Shekinah Jedidiah M. Alima 

A civilian-led mission on Thursday aimed at resupplying Filipino fishermen near Scarborough Shoal, known in the Philippines as Panatag Shoal, has sparked tensions with China for taking advantage of its “goodwill.” 

Photos Courtesy of AFP/Atin Ito Coalition.

The “Atin Ito” (This is Ours) mission sought to express solidarity with the Philippines’ reclamation of the disputed territory at the West Philippine Sea. It comprised a convoy of outrigger boats carrying fishermen, activists, civil society members, church leaders, media personnel and volunteers.

Following its accomplishment, Chinese Foreign Ministry spokesperson Wang Wenbin cautioned the Philippines that any actions disrupting their claims of sovereignty in the South China Sea would be met with “countermeasures.”

“If the Philippines abuses China’s goodwill and infringes upon China’s territorial sovereignty and jurisdiction, we will defend our rights and take countermeasures in accordance with the law,” he reiterated in a press conference.

Responding to China’s warning, Leonardo Cuaresma, President of the New Masinloc Fishermen Association in Zambales, highlighted the dangers faced by the mission.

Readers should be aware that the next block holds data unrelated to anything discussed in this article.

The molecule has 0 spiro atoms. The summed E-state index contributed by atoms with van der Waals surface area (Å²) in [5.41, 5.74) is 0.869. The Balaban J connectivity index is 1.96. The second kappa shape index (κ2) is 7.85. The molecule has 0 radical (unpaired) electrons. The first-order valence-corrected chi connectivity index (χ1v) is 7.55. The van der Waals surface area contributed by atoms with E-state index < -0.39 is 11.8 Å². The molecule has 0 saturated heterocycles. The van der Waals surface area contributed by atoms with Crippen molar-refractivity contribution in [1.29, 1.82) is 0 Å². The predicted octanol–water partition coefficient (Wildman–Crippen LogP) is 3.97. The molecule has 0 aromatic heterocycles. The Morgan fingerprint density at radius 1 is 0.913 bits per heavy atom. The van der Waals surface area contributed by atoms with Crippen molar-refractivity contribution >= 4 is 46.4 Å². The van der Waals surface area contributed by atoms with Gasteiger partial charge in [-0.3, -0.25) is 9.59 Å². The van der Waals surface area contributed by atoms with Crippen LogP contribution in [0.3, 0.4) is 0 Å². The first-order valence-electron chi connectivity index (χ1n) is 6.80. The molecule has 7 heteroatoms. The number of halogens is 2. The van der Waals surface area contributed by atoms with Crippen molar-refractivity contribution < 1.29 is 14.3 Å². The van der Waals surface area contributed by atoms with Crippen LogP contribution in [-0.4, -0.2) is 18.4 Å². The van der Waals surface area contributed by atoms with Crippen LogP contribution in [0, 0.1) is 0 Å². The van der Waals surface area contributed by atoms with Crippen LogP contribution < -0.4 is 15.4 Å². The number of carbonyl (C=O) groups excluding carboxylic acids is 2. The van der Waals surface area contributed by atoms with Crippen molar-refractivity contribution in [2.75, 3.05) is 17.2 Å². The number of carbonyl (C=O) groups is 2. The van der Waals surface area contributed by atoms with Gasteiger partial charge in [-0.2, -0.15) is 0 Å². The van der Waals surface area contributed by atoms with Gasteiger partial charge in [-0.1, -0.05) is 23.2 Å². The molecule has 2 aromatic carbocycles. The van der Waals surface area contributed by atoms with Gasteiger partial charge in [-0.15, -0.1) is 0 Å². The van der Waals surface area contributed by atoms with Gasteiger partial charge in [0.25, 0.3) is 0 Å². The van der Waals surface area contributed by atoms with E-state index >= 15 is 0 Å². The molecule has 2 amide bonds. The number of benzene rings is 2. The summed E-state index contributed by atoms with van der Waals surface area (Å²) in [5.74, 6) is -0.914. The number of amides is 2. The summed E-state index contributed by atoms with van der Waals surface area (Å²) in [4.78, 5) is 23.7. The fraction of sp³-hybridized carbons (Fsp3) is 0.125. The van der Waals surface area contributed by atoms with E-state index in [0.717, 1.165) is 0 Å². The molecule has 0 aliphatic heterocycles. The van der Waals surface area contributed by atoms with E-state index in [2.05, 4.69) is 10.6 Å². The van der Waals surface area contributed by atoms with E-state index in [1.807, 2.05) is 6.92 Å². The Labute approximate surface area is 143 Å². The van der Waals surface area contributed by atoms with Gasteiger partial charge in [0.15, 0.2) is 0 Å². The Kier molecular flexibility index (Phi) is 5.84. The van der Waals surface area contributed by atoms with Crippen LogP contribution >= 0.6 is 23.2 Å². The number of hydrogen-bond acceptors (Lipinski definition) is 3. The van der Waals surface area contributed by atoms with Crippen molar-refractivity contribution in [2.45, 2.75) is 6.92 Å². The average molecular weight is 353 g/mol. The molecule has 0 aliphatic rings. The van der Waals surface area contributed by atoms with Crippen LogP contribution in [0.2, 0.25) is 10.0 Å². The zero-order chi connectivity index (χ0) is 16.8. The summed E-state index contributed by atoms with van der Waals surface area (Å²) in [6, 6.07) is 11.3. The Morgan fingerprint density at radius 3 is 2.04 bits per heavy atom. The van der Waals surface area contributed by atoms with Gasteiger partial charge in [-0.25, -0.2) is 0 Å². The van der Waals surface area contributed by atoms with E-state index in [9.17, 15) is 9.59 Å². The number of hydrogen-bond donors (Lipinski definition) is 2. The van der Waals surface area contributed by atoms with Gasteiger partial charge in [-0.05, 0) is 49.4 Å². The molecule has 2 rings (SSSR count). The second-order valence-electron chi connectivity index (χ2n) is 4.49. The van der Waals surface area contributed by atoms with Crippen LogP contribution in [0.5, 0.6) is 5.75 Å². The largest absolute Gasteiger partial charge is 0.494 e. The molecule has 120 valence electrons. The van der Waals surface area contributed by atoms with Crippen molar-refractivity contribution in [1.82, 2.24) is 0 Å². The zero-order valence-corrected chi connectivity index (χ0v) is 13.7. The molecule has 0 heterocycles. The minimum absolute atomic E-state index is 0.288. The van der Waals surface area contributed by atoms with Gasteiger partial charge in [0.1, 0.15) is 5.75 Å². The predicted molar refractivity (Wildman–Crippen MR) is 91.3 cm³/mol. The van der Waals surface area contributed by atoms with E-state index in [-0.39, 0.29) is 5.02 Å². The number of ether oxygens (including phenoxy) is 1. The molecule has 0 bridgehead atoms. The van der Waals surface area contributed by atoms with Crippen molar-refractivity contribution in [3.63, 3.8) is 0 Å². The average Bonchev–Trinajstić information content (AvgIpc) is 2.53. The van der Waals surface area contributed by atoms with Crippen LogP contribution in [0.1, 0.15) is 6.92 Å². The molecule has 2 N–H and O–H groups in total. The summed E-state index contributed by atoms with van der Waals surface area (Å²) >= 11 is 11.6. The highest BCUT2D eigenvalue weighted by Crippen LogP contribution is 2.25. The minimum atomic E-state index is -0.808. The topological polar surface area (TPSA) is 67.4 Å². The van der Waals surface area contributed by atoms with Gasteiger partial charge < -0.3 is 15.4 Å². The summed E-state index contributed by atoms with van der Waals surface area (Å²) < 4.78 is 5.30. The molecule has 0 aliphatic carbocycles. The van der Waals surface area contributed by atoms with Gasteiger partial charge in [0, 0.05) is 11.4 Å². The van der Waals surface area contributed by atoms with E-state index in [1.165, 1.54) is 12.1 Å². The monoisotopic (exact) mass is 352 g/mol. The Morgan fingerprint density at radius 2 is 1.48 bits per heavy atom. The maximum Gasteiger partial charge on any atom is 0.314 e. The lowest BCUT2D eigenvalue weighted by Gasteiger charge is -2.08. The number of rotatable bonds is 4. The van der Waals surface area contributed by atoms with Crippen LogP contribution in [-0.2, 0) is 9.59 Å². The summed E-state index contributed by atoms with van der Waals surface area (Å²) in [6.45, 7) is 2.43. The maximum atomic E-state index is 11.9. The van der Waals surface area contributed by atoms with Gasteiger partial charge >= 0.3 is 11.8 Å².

“Parang sinabi niyong lumapit tayo kay Kamatayan ‘pag tumuloy tayo,” Cuaresma said on an Inquirer interview.

Cuaresma added that while they declared it a “success,” the vessels were unable to reach the shoal itself, which had already reached 25 to 30 nautical miles, due to the heavy presence of the Chinese Coast Guard that may hit them with a water cannon.

Two days before the marine convoy, China had already taken action to watch out for the resupply mission’s actions, scattering the Chinese Coast Guard around Scarborough Shoal.

Heightened tensions in the South China Sea began after the Marcos administration began sending vessels toward the territories that China claims to be theirs, coupled with its rejection of the 2016 Arbitral Tribunal award favoring the Philippines.